Sunday, March 29, 2009

An Excellent White House Bee Adventure

yes, there they are on the White House LawnOK folks, I'm not the White House beekeeper, but I got a front row seat at the creation, and am so grateful for the experience that I have to share.

And for those of you who just can't wait, I have some additional photos on one of the supporting pages here.

On Tuesday, March 24, the first known hive of bees at the White House arrived at their location on the South Lawn. You don't have to count on my crummy photo to see them: just stop by the fence on the Ellipse (south) side: two deeps and a medium of Maryland mixed breed bees, with known Russian and Caucasian genetics.

The White House beekeeper is Charlie Brandts, someone who has been a quiet beekeeper in this area for three years now. His reserve is probably why he asked me to do some of the talking about his idea to include bees in the White House Victory Garden project.

During the 2008 campaign, Michelle Obama emphasized healthy, local food, and since arriving here has tasked her family's personal chef, Sam Kass, with putting a garden in to supply fresh produce for the Executive Mansion and educational events for the community. Charlie realized that this was a chance to include bees, and to show their important role in putting one of every three bites on your plate. Charlie allocated (free of charge, people!) one of his own hives for the White House Victory Garden, and it will both provide hive products and an teaching opportunities.

Why are you hearing this from me? Even though I am supposed to be a secret beekeeper, I am actually the noisiest hive-minder in Washington. I was invited to meet with the staff, and to tell folks how we get it done in DC! The folks who run the place had some questions about urban beekeeping, but I have spoken to garden clubs who were more resistant to pollination. I think they were just looking for a reason to say "Yes!"

It takes more than ideas, excitement and a presentation to make things happen at such a special place, however. It took a few weeks and approvals from everyone from the First Family to, of course, the lawyers. We've been wanting to tell everyone, and finally, a little while ago, the news broke.

Needless to say, many beekeepers are very excited, and some of them think that Charlie has the responsibility to be some kind of spokesperson for beekeeping in THEIR area. I disagree: he has done his part, it is time for us to do ours.

Now that you know some of the details, it would be great if we would all calm down and use the fact that bees are at the White House to advocate and educate about beekeeping in the wide range of communities and contexts that make up our country.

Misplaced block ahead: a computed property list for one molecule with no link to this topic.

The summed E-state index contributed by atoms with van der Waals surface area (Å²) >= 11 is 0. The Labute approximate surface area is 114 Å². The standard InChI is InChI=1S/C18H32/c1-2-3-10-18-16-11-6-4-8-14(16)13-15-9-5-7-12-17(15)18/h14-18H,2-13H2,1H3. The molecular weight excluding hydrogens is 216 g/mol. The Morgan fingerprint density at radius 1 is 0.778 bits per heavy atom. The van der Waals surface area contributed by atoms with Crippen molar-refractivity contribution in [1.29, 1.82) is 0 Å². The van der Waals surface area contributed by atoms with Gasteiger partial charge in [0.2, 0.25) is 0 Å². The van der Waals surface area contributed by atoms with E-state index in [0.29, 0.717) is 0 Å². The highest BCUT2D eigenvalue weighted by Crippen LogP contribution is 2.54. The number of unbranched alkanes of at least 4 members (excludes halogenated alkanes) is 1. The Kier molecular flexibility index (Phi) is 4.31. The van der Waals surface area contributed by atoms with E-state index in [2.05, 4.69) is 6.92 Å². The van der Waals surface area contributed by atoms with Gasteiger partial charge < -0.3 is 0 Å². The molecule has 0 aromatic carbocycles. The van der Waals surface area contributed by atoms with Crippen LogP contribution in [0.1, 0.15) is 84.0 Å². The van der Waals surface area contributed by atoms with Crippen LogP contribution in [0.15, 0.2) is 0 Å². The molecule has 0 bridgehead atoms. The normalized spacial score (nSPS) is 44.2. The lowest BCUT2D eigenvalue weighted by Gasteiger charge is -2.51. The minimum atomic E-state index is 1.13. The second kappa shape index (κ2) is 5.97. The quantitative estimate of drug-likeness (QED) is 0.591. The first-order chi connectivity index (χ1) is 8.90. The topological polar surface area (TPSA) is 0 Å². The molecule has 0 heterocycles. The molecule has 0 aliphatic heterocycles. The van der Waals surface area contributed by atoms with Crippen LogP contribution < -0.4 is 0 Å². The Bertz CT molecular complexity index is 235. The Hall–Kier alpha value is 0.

Don't let this news fade: use this moment to make bees shine in the spotlight, and to tie them to the place where your families live. It is hard for me to imagine a location with more special requirements and available excuses for not including honeybees.

If they can make it there, we can take them anywhere.

Oh yes we can!

Monday, March 02, 2009

Snow Day, Spring, and City Hives on the Rise

bees in the snow, with deck and neighborsIf October marks the end of one yearly cycle of beekeeping in this city, late February and the beginning of March are when we anxiously watch our hives to see if life will return after the trials and tribulations of winter.
Last week, temperatures hit 70 degrees F (21 degrees Celsius). Today at noon it is 23 degrees F (-5 degrees Celsius). This kind of variation is brutal for the bees.
When it is warmer, they form a rather large, loose cluster over the bottom edge of their honey supply. As it gets colder, that cluster contracts smaller and tighter over a diminishing amount of supplies. They can starve to death if the cold spate lasts a while, because too many bees (who cannot shift) are concentrated too far from where the top edge of the cluster (and the fresh honey supply) used to be. This sort of challenge is what keeps beekeepers biting their nails as our increasingly shifty winters begin to fade.

Local Update

As for my girls, the henbit (Lamium amplexicaule) is out, the willow and maple pollen has started to come in, and the short courses around here will soon be opening their doors, despite all the snow you see above.
To recap, six hives and a nuc (nuclear colony) started the winter, and there are still still six hives today. I tried to winter the nuc as an experiment, one many beekeepers around here are doing, and have found it to be a fine way to provide cold-weather homes to white-footed deer mice.
As a last part of my personal report, I wanted to apologize for the quiet on this blog: I've been out with the bees and the beekeepers, and a little ashamed of some of my mistakes.

Spring Brings Newbees

There's a video (from Meerkat Media) embedded below as a flagrant attempt to reach out to newbees, because interest in beekeeping in my city is growing, with at least 8 hives going up on hotels, offices, roofs and back yards. I'll have new neighbors at the monastery, and new beeks to mentor.
Just for you curious ones who are wondering if it is possible too have bees on the streets where you live, I know beekeepers in Atlanta and Philadelphia and Baltimore and San Francisco and London who are all on their trajectories toward Spring. The video shows happy beekeepers working in Chicago and New York, as well as more traditional places.
Some renegade beekeepers in Manhattan, The Gotham City Beekeepers, have also asked me for a shout-out and you for your support as they attempt to come out of the shadows and contribute in the sunshine (like the bees).

title screen of film